The notorious Mr Babbage (part two)

Mr Babbage 2 – Les Dennis, live and in colour

In Part 1, we had got to the tenure of Max Bygraves as host, with a large matrix of lights keeping everything in order (let’s face it, he couldn’t). When Max finally bowed out of hosting Family Fortunes, the younger, brasher hosting of Les Dennis (if that’s not too much hyperbole) was matched with an equally young and brash display:

Aside from the now massive size of the screen, this is now a system clearly capable of a bit more than yellow on black. In fact, this is one of the first examples of the at one time ubiquitous Sony Jumbotron, the archetypal ‘big screen’ in 1980’s spec sporting arenas.

The original Jumbotron was debuted in 1985 at that year’s World’s fair, with the system being marketed as the best example of a non-projection large screen display with the originals measuring 40m x 25. The example here is nowhere near that size, which is as well given the colossal cost of putting such a display together.

In a Jumbotron, the screen behaves in a similar way to a standard cathode ray tube television, with red, green and blue phosphor elements excited by a scanning beam of electrons. However, instead of one piece of glass coated with lines of phosphor material, in this case each individual element was made up of multiple small CRTs, each covering a relatively small number of display pixels (16 at the most). The screen can then be produced row by row like a standard TV.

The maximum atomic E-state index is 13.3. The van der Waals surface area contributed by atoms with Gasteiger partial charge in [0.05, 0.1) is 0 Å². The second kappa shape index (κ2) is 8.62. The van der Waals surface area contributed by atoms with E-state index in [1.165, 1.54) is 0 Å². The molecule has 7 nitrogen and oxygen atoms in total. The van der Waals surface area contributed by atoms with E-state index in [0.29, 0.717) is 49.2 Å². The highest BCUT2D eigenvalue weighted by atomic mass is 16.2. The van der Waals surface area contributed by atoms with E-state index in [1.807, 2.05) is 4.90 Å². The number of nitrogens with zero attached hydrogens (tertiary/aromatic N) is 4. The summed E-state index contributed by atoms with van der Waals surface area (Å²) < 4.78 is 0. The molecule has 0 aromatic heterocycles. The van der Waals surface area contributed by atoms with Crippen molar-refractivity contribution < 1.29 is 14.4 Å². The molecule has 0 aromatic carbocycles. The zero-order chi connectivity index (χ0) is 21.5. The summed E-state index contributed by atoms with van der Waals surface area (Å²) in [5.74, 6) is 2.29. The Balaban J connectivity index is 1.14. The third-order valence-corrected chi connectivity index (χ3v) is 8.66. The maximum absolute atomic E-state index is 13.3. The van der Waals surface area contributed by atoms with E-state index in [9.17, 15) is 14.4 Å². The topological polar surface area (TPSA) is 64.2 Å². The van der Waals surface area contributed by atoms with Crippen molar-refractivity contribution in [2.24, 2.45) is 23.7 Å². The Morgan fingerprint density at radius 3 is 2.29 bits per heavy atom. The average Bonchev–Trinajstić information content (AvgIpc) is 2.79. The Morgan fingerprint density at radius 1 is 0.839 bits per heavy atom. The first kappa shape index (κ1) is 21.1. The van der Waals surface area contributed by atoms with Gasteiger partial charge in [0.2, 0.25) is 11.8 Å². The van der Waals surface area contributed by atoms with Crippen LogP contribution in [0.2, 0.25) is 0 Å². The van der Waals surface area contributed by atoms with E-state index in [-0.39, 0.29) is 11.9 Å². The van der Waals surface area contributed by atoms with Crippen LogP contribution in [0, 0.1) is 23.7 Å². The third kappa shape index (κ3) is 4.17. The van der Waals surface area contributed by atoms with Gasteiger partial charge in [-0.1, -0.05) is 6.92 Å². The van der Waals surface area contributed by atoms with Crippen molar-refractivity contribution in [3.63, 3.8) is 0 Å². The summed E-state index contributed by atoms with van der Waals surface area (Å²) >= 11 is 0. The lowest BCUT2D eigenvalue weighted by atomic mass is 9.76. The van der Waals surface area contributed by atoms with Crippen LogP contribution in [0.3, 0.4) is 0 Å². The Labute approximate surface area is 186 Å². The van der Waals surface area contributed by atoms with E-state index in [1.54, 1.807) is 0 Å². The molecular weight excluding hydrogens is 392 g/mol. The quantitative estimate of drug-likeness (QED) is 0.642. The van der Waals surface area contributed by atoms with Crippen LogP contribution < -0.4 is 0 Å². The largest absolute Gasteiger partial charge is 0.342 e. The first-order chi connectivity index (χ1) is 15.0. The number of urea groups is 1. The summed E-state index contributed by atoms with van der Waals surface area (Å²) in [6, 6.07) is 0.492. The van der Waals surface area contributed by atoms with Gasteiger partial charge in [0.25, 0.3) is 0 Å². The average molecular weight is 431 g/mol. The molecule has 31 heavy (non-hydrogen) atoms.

At the resolution and number of these in the display, the actual resolution would be below that of VHS, and with so many complicated components the likelihood of differences in brightness and total failure made such a device less than suited for the rigours of television production. It is no surprise therefore that there was a return to something simpler for later series (This example is from much later in the run, but this was pretty much in place from 1989 onwards).

At first glance, this looks similar to the original light network board from before, but the flickering is gone, and every piece of data seems to ‘wipe’ onto the board from left to right. This seems to be a more stable version of the original desk scoreboards from the Bob Monkhouse era, designed to run with less intervention and power.

The Ferranti-Packard ‘flip disc’ display is a simple single colour display system that works according to basic magnetic principles – each individual disc can be pushed around by the inbuilt electromagnet to face in one direction or the other, with either the ‘on’ or off colour displayed.

With this setup, if there’s no force to move the disc back to another state, it will stay in place, greatly reducing the power demands and the likelihood of failure (although the pixels may get ‘stuck’ from time to time). As the above clip shows, the system is still capable of some sort of animation if transitions occur quickly enough, but compared to the Jumbotron this is a far easier prospect to handle.

For a software simulation, try

No wonder it lasted beyond the end of Les’ tenure, only finally being replaced with a more modern video screen when the whole set was refreshed for Vernon Kay’s All Star series.


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